In algebraic geometry, the **first polar**, or simply **polar** of an algebraic plane curve *C* of degree *n* with respect to a point *Q* is an algebraic curve of degree *n*−1 which contains every point of *C* whose tangent line passes through *Q*. It is used to investigate the relationship between the curve and its dual, for example in the derivation of the Plücker formulas.

Let *C* be defined in homogeneous coordinates by *f*(*x, y, z*) = 0 where *f* is a homogeneous polynomial of degree *n*, and let the homogeneous coordinates of *Q* be (*a*, *b*, *c*). Define the operator

Then Δ_{Q}*f* is a homogeneous polynomial of degree *n*−1 and Δ_{Q}*f*(*x, y, z*) = 0 defines a curve of degree *n*−1 called the *first polar* of *C* with respect of *Q*.

If *P*=(*p*, *q*, *r*) is a non-singular point on the curve *C* then the equation of the tangent at *P* is

In particular, *P* is on the intersection of *C* and its first polar with respect to *Q* if and only if *Q* is on the tangent to *C* at *P*. For a double point of *C*, the partial derivatives of *f* are all 0 so the first polar contains these points as well.

The *class* of *C* may be defined as the number of tangents that may be drawn to *C* from a point not on *C* (counting multiplicities and including imaginary tangents). Each of these tangents touches *C* at one of the points of intersection of *C* and the first polar, and by Bézout's theorem there are at most *n*(*n*−1) of these. This puts an upper bound of *n*(*n*−1) on the class of a curve of degree *n*. The class may be computed exactly by counting the number and type of singular points on *C* (see Plücker formula).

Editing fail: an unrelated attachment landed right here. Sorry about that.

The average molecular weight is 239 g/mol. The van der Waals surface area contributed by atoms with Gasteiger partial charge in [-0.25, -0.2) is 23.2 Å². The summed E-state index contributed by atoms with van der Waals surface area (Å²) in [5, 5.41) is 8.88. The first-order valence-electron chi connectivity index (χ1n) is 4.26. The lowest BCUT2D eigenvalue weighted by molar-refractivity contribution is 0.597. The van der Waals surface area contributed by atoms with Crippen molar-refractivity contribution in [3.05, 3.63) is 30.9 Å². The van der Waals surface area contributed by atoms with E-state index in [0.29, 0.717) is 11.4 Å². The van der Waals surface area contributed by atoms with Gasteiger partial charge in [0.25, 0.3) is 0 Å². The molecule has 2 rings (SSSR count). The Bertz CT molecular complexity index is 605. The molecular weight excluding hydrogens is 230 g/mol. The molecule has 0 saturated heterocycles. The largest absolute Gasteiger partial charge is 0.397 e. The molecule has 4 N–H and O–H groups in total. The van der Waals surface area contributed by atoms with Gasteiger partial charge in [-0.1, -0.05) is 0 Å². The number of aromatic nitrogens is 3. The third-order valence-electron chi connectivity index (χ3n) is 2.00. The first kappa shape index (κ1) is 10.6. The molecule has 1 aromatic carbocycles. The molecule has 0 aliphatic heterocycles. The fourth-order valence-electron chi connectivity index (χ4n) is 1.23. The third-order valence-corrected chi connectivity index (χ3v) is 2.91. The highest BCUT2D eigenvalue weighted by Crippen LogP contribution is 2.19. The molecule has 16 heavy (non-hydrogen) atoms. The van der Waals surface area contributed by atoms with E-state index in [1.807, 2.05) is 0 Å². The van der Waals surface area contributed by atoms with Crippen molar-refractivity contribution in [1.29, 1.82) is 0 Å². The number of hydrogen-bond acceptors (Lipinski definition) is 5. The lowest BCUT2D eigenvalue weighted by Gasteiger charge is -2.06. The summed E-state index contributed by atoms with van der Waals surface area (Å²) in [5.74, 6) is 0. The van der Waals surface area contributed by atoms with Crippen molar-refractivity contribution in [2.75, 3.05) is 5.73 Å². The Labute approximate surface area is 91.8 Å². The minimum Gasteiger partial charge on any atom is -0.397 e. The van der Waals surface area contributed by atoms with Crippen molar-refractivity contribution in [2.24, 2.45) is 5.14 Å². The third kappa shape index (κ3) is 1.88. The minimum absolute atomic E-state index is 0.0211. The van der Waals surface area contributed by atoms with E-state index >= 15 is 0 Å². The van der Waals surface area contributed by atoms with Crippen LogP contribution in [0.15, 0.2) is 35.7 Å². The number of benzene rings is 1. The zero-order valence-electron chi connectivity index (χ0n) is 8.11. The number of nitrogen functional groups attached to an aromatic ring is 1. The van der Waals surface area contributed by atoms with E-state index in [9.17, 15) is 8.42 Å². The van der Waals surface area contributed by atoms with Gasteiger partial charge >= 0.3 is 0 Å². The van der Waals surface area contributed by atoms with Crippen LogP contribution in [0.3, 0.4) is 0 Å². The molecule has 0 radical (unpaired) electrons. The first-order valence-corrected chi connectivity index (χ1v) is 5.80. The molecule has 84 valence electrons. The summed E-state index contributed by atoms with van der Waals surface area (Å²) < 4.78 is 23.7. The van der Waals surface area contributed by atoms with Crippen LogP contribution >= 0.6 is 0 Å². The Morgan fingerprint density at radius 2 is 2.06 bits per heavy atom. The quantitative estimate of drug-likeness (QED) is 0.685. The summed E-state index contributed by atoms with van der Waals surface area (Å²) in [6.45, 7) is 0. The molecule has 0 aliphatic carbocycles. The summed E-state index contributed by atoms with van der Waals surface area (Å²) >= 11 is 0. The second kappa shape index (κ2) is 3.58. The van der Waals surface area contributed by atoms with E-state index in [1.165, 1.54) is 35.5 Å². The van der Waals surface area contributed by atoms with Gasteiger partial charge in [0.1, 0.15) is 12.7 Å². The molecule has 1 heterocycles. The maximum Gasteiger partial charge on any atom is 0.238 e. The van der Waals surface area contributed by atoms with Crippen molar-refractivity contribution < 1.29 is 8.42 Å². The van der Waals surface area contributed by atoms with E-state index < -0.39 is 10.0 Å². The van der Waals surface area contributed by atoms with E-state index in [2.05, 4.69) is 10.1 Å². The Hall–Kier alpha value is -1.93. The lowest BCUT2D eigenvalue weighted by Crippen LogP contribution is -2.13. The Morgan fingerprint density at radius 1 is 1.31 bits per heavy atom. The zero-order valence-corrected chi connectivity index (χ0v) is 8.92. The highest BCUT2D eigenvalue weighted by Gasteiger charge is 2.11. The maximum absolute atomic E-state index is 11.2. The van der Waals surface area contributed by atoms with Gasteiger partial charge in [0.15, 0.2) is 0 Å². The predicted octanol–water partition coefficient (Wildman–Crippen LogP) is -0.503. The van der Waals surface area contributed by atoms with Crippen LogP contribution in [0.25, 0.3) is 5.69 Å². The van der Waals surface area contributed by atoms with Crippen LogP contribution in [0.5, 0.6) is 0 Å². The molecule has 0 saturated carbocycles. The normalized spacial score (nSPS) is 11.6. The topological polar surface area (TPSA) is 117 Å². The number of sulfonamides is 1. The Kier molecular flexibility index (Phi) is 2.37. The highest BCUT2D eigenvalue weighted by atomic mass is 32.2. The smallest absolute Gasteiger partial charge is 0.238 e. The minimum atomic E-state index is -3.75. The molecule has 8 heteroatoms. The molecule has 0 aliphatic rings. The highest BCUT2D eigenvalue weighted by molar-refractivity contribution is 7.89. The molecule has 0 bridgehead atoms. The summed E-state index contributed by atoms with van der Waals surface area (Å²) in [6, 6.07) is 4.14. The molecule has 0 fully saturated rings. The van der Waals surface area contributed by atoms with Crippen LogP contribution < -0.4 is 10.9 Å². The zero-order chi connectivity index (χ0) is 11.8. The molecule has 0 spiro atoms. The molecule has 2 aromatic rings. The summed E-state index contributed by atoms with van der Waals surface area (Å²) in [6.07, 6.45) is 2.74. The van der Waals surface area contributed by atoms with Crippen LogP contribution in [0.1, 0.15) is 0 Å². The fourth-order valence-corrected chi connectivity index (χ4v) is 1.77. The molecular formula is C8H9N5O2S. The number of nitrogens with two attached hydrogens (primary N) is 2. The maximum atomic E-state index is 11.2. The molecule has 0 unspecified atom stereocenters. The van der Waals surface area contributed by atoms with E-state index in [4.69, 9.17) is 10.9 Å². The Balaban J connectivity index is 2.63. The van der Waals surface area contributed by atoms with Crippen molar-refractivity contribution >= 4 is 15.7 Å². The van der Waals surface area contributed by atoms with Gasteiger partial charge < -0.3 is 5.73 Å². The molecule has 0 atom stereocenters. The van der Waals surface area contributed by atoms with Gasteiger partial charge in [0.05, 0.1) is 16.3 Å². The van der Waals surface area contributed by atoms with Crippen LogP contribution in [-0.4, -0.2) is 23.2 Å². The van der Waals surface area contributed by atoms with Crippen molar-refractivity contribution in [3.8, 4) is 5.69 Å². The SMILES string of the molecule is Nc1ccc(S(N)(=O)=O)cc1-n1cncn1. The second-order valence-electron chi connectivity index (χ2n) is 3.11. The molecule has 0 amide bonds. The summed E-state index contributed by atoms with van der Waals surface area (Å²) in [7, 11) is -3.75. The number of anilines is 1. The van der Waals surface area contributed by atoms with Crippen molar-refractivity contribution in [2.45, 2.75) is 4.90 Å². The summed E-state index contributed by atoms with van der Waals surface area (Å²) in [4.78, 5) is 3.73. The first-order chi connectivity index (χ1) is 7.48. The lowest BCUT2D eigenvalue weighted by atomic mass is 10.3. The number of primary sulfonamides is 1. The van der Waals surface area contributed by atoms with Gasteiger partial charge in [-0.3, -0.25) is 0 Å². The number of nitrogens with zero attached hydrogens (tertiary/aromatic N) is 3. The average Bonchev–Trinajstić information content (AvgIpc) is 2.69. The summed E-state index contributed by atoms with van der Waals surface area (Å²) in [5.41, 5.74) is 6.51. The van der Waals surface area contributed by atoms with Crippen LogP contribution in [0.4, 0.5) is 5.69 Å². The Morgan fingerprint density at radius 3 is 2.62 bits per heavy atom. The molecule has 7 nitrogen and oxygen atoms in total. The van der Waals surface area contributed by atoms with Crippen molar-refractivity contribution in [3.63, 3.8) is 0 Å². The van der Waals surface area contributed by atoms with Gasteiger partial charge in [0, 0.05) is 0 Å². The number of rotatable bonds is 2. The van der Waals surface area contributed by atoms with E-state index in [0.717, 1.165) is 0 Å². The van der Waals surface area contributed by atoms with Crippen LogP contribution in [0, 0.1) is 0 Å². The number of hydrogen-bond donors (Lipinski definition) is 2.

The *p-th* polar of a *C* for a natural number *p* is defined as Δ_{Q}^{p}*f*(*x, y, z*) = 0. This is a curve of degree *n*−*p*. When *p* is *n*−1 the *p*-th polar is a line called the *polar line* of *C* with respect to *Q*. Similarly, when *p* is *n*−2 the curve is called the *polar conic* of *C*.

Using Taylor series in several variables and exploiting homogeneity, *f*(λ*a*+μ*p*, λ*b*+μ*q*, λ*c*+μ*r*) can be expanded in two ways as

and

Comparing coefficients of λ^{p}μ^{n−p} shows that

In particular, the *p*-th polar of *C* with respect to *Q* is the locus of points *P* so that the (*n*−*p*)-th polar of *C* with respect to *P* passes through *Q*.^{[1]}

If the polar line of *C* with respect to a point *Q* is a line *L*, then *Q* is said to be a *pole* of *L*. A given line has (*n*−1)^{2} poles (counting multiplicities etc.) where *n* is the degree of *C*. To see this, pick two points *P* and *Q* on *L*. The locus of points whose polar lines pass through *P* is the first polar of *P* and this is a curve of degree *n*−*1*. Similarly, the locus of points whose polar lines pass through *Q* is the first polar of *Q* and this is also a curve of degree *n*−*1*. The polar line of a point is *L* if and only if it contains both *P* and *Q*, so the poles of *L* are exactly the points of intersection of the two first polars. By Bézout's theorem these curves have (*n*−1)^{2} points of intersection and these are the poles of *L*.^{[2]}

For a given point *Q*=(*a*, *b*, *c*), the polar conic is the locus of points *P* so that *Q* is on the second polar of *P*. In other words, the equation of the polar conic is

The conic is degenerate if and only if the determinant of the Hessian of *f*,

vanishes. Therefore, the equation |*H*(*f*)|=0 defines a curve, the locus of points whose polar conics are degenerate, of degree 3(*n*−*2*) called the *Hessian curve* of *C*.